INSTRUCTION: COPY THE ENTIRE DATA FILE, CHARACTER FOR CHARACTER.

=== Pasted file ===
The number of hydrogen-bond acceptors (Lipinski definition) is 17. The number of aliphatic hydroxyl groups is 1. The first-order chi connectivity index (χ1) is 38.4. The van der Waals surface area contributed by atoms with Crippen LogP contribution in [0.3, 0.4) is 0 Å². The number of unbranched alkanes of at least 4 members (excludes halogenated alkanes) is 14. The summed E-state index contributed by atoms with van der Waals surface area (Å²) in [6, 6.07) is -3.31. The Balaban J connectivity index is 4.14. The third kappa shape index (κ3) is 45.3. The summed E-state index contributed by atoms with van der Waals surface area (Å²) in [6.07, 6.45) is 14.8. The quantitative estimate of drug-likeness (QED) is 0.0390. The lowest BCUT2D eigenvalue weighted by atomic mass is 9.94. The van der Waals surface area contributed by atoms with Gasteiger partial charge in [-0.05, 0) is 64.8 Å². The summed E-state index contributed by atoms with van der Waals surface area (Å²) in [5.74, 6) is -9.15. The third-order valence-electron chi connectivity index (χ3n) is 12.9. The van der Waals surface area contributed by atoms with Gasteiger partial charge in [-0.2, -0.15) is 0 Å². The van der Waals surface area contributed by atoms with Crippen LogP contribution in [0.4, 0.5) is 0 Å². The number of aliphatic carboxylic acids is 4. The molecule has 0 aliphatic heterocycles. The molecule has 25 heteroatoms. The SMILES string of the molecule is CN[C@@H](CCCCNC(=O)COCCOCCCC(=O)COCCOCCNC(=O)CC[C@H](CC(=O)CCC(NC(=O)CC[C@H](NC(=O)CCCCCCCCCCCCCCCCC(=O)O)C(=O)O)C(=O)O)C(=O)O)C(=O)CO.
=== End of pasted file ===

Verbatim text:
The number of hydrogen-bond acceptors (Lipinski definition) is 17. The number of aliphatic hydroxyl groups is 1. The first-order chi connectivity index (χ1) is 38.4. The van der Waals surface area contributed by atoms with Crippen LogP contribution in [0.3, 0.4) is 0 Å². The number of unbranched alkanes of at least 4 members (excludes halogenated alkanes) is 14. The summed E-state index contributed by atoms with van der Waals surface area (Å²) in [6, 6.07) is -3.31. The Balaban J connectivity index is 4.14. The third kappa shape index (κ3) is 45.3. The summed E-state index contributed by atoms with van der Waals surface area (Å²) in [6.07, 6.45) is 14.8. The quantitative estimate of drug-likeness (QED) is 0.0390. The lowest BCUT2D eigenvalue weighted by atomic mass is 9.94. The van der Waals surface area contributed by atoms with Gasteiger partial charge in [-0.05, 0) is 64.8 Å². The summed E-state index contributed by atoms with van der Waals surface area (Å²) in [5.74, 6) is -9.15. The third-order valence-electron chi connectivity index (χ3n) is 12.9. The van der Waals surface area contributed by atoms with Gasteiger partial charge in [-0.2, -0.15) is 0 Å². The van der Waals surface area contributed by atoms with Crippen LogP contribution in [0.4, 0.5) is 0 Å². The number of aliphatic carboxylic acids is 4. The molecule has 0 aliphatic heterocycles. The molecule has 25 heteroatoms. The SMILES string of the molecule is CN[C@@H](CCCCNC(=O)COCCOCCCC(=O)COCCOCCNC(=O)CC[C@H](CC(=O)CCC(NC(=O)CC[C@H](NC(=O)CCCCCCCCCCCCCCCCC(=O)O)C(=O)O)C(=O)O)C(=O)O)C(=O)CO.